God created sex and he doesn’t seem to be on the hush hush about it. In Genesis, he admonishes Adam and Eve to be fruitful and multiply and to replenish the earth. Come on, we’re adults. There is no translation needed, he’s talking about sex (between husband and wife of course). Now as I value true literature to the utmost, a girl like me steers clear of all pop erotica mumbo jumbo trash, yet even I know that the most beautifully erotic text that exists is the Song of Solomon found in the Bible itself, and the Old Testament at that, hmph. Now you Bible scholars who believe that God gave the inspiration for all scripture must also believe that God therefore has no problem talking about sex. The sacred text begins with a damsel inflamed with passion for her lover: “let him kiss me with the kisses of his mouth for thy love is better than wine,” she says. She warms up and proclaims “ a bundle of myrrh is my well beloved unto me; he shall lie all night betwixt my breasts.” Now you can pick up your good book and read passage after passage in the Song of Songs and quickly realize “it don’t take a rocket scientist” to figure out they are talking about doing the things that lovers do. Now please beg my pardon; we can have a full out erotic account in the holy book, but can’t talk about sex from the pulpits of our churches nor on the sofas in our Christian homes?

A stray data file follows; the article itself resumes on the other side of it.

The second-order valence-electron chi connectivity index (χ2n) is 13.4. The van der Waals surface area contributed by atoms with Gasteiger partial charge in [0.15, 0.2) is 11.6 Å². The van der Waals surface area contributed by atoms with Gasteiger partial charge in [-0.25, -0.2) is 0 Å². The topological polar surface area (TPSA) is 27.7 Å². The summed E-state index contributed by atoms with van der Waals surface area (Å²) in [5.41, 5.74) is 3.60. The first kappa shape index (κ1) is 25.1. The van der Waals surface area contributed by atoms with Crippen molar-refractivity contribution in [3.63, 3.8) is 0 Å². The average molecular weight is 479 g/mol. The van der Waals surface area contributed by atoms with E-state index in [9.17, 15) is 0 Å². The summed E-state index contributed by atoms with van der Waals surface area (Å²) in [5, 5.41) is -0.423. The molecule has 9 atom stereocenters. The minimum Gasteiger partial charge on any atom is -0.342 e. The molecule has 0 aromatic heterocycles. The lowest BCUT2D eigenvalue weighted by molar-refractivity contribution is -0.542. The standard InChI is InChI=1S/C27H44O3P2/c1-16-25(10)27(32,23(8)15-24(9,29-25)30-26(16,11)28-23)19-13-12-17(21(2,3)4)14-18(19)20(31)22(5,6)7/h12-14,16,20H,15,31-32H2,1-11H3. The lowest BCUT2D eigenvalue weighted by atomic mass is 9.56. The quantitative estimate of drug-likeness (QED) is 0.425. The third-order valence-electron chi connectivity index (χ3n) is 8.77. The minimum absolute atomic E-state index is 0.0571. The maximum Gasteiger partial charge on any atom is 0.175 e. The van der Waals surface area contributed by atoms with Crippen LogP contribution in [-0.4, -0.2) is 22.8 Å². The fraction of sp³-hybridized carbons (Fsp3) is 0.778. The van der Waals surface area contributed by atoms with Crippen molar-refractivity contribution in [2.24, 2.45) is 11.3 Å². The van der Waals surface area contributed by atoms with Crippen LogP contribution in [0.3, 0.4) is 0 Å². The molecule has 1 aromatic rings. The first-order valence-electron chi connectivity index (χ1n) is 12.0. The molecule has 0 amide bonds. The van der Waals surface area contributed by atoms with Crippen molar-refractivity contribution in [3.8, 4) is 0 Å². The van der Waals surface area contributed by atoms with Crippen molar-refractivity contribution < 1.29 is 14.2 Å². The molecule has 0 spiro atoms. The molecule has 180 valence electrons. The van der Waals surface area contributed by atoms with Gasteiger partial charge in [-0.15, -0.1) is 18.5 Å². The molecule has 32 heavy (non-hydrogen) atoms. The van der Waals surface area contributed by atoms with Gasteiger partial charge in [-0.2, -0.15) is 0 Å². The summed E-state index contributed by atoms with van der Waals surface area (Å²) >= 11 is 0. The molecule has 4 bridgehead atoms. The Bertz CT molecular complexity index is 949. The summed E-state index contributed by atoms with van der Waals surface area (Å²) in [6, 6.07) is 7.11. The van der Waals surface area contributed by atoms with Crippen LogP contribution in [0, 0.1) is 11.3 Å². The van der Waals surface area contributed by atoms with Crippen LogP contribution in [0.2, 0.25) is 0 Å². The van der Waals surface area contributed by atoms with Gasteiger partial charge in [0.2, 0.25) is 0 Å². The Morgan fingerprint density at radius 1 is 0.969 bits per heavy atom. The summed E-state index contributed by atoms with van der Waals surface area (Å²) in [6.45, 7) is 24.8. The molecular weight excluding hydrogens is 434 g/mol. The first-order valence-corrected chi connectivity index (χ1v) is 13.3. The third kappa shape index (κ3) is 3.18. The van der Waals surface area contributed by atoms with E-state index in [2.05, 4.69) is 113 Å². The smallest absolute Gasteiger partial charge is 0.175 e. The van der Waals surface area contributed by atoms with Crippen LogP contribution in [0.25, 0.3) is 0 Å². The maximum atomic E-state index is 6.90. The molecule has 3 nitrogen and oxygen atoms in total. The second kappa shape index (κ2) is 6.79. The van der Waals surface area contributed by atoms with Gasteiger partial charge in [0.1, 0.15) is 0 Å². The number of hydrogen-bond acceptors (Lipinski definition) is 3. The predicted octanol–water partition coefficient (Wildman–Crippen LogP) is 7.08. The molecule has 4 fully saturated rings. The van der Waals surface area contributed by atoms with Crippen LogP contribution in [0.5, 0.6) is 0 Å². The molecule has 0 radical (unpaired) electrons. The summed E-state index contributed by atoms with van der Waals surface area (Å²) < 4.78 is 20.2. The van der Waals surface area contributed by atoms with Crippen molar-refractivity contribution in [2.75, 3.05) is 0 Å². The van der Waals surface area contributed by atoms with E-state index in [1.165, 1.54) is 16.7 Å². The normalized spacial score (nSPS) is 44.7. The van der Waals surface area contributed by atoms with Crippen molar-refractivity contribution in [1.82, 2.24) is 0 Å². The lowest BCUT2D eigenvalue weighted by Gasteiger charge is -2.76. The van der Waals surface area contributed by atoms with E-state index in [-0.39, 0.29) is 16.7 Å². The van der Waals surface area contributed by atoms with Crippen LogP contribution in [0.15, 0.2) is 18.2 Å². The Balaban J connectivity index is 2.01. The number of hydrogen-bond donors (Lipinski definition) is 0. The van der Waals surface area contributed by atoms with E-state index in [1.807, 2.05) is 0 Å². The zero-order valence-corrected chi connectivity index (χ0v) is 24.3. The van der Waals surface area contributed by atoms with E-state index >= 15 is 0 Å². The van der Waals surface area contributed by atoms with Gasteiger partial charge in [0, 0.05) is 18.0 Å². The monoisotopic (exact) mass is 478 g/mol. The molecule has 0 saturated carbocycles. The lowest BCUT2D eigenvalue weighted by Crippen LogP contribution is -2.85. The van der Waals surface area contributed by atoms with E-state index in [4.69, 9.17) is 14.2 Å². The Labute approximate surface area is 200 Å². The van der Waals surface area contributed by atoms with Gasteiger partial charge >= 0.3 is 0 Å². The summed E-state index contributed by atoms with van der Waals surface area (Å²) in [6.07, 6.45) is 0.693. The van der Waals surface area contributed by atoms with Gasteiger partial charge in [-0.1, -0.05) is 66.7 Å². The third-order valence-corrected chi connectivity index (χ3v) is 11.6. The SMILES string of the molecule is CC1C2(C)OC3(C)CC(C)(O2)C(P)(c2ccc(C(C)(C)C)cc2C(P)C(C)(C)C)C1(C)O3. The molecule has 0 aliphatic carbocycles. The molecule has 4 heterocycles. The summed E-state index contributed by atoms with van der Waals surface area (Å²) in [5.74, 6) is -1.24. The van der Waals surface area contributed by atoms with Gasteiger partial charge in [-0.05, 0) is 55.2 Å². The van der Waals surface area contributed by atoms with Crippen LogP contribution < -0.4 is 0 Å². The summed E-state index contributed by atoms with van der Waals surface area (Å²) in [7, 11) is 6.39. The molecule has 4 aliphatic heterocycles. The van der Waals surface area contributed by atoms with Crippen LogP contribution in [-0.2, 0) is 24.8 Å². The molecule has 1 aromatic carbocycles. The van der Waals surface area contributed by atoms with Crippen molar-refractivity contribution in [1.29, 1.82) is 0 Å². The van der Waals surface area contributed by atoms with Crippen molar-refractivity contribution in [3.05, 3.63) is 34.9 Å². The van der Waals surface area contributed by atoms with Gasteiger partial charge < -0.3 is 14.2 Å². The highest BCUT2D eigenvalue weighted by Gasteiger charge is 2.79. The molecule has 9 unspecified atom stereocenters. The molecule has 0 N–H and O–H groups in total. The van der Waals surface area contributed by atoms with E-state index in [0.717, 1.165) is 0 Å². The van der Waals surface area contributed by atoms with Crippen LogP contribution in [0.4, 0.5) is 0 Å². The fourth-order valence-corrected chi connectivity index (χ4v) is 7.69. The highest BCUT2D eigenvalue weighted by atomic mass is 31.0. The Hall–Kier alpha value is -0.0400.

Maybe it’s time we totally change the way we handle sex. Maybe we stop preaching to kids all the time about it being something they can’t do, but rather make them excited about how darn good it is when they wait to do it the right way. And I don’t mean watered down, censored good; I mean Song of Solomon, “the roof of thy mouth [is] like the best wine for my beloved, that goeth down sweetly, causing the lips of those that are asleep to speak” good. Maybe when we’re having those conversations about what makes a good and godly marriage, like we so often like to have in church, we break up some of the monotony of the submission thesis and talk about the importance of good sex. *Kanye shrug* I think husbands would be appreciative.
All I’m saying is that we are sexual beings. It is the way we were created and there is nothing about that that is shameful. Those of you who are holier than thou who don’t have at least a fleeting sexual thought deceive yourselves. So since sex is in the very fabric of our being, why aren’t we talking about it more? We should be having conversations about sex far more often, and normal ones—not the fornicators will have their part in the lake that burns with fire ones only, or else we just might find ourselves numbered with those of whom we speak.
Maybe, just maybe, if we were creating avenues to talk openly about sex and our struggles with it, we would see way less brothers and sisters fall victim to its ardent lures. Let’s talk about it baby. Let’s bring sex to the light. Perhaps if we walk in the light, we’d grant ourselves less opportunities to be caught with our pants down while lying in the dark.